Opened 20 months ago

Last modified 2 weeks ago

#31324 needs_review enhancement

Circle doesn't have an orientation

Reported by: Tobias Diez Owned by:
Priority: major Milestone: sage-9.8
Component: manifolds Keywords:
Cc: Travis Scrimshaw, Nicolas M. Thiéry, Michael Jung, Eric Gourgoulhon, Matthias Köppe Merged in:
Authors: Michael Jung Reviewers:
Report Upstream: N/A Work issues:
Branch: public/31324 (Commits, GitHub, GitLab) Commit: 4358faffec8b28e8fe704558a2bd19b8400ed087
Dependencies: Stopgaps:

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Description

The circle S1 with polar coordinates doesn't specify an orientation at the moment. It is also not possible to call set_orientation with the polar chart as argument, since this throws an error that the chart doesn't cover the whole manifold.

So I guess to fix this one would need to introduce a set of polar coordinates to get a bona-fide atlas.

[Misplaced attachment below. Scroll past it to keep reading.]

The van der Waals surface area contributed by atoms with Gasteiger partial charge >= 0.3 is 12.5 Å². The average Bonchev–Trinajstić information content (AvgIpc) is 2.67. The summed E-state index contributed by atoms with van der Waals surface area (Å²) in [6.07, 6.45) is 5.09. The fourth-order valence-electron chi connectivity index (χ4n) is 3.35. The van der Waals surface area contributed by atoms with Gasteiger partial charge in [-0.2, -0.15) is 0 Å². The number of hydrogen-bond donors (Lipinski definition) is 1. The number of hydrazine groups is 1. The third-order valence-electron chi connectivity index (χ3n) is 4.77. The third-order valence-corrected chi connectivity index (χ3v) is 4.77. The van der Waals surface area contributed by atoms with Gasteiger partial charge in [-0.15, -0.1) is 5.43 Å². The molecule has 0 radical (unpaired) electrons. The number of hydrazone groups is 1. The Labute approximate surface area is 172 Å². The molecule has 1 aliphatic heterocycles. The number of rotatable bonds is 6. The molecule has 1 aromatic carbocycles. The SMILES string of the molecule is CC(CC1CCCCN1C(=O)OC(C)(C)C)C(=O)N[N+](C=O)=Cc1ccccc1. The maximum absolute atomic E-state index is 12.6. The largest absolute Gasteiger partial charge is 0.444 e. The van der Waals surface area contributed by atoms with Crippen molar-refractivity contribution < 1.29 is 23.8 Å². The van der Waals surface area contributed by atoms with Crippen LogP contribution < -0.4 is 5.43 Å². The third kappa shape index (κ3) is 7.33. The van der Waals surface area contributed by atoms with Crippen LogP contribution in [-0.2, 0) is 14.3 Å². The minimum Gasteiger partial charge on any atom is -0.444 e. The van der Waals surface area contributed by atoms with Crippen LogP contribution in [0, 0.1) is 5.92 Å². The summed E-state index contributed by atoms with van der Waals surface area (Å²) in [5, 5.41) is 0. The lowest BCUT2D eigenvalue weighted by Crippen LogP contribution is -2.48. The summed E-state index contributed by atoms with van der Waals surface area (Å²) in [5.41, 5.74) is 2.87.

Change History (34)

comment:1 Changed 20 months ago by Eric Gourgoulhon

Indeed, by default S1 is endowed with a single chart and without any orientation:

sage: S1 = manifolds.Sphere(1) 
sage: S1.atlas()                                                                                    
[Chart (A, (phi,))]
sage: S1.orientation()                                                                              
[]

I think this is bad; the minimal atlas shall contain enough charts to cover the entire manifold. There is the same issue with all the spheres. One has to invoke stereographic coordinates to get some orientation:

sage: S1.stereographic_coordinates()                                                                
Chart (S^1-{NP}, (y1,))
sage: S1.atlas()                                                                                    
[Chart (A, (phi,)),